Tweeting to Understand and Action Plan Update

This is my third post for EDTC 6104, Digital Learning Environments, and is essentially part two of the my post from yesterday. In this post, I reflect on the use of Twitter to collaborate with educational technology peers from around the world as part of the #ed1to1 event. In addition, as promised, I share an update on my digital learning environment action plan!

Online Conversations About #ed1to1 on Twitter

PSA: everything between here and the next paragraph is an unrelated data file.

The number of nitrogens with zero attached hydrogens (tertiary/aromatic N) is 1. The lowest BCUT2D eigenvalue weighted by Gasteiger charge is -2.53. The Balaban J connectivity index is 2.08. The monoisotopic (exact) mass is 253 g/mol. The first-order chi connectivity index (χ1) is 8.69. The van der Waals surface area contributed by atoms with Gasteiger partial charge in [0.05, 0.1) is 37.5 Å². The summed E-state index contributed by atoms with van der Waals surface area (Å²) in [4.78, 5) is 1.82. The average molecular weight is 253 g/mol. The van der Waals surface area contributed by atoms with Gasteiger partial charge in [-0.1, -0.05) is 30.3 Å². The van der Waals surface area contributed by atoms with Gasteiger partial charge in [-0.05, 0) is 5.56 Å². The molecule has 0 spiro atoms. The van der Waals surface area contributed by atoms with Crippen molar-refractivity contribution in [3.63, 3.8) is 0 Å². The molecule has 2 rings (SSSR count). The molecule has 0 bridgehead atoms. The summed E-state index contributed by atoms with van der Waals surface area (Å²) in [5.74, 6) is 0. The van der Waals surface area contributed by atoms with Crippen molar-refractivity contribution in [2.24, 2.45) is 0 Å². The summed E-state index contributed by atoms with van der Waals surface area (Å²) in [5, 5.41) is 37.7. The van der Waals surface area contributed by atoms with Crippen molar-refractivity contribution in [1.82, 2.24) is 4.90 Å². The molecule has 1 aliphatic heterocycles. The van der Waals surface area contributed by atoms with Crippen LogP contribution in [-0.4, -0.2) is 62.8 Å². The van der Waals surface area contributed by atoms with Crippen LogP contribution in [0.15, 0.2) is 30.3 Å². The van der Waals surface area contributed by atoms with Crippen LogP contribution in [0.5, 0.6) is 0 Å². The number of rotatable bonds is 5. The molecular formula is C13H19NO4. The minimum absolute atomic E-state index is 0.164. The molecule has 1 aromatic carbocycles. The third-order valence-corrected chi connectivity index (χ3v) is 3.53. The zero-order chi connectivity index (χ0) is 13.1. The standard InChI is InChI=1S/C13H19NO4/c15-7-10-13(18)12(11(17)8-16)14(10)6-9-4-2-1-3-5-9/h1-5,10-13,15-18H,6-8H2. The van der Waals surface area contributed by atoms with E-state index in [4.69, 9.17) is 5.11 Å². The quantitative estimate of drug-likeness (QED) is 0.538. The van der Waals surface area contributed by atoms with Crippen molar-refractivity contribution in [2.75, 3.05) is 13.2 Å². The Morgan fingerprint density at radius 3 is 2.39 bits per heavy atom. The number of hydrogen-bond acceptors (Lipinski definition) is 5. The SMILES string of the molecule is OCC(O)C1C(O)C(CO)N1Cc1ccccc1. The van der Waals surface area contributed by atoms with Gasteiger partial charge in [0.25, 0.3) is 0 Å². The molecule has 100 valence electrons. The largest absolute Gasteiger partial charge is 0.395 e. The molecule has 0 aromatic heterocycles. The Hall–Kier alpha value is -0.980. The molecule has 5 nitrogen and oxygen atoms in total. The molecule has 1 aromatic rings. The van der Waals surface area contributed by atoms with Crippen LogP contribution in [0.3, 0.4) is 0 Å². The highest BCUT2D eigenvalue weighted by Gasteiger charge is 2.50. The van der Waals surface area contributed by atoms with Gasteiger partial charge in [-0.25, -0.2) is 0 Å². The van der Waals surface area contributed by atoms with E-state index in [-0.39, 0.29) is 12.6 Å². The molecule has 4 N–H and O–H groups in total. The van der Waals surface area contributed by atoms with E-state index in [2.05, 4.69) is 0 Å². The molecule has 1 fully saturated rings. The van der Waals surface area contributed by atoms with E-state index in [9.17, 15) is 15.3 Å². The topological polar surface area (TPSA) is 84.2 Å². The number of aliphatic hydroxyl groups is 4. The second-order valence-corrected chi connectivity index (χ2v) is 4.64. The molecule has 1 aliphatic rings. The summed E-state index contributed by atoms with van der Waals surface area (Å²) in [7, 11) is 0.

Over the past few days a number of students from different programs gathered together to embark in conversation spurred by Audrey Watters’ article, (25 Years Ago) The First One-to-One Laptop Program. Practically speaking, we gathered together across three days using Twitter’s hashtag capabilities. We used the #ed1to1 tag as a way to follow the conversation. There were no requirements or guidelines, but I everyone was required to use public Twitter accounts as the idea was to have conversations with people you weren’t necessarily following. The light turned green and everyone tweeted away. Many posing questions and inviting others, naturally through the use of the tag, to respond and give feedback. Unfortunately I wasn’t able to participate when most people were active so the synchronous environment was much more asynchronous for me.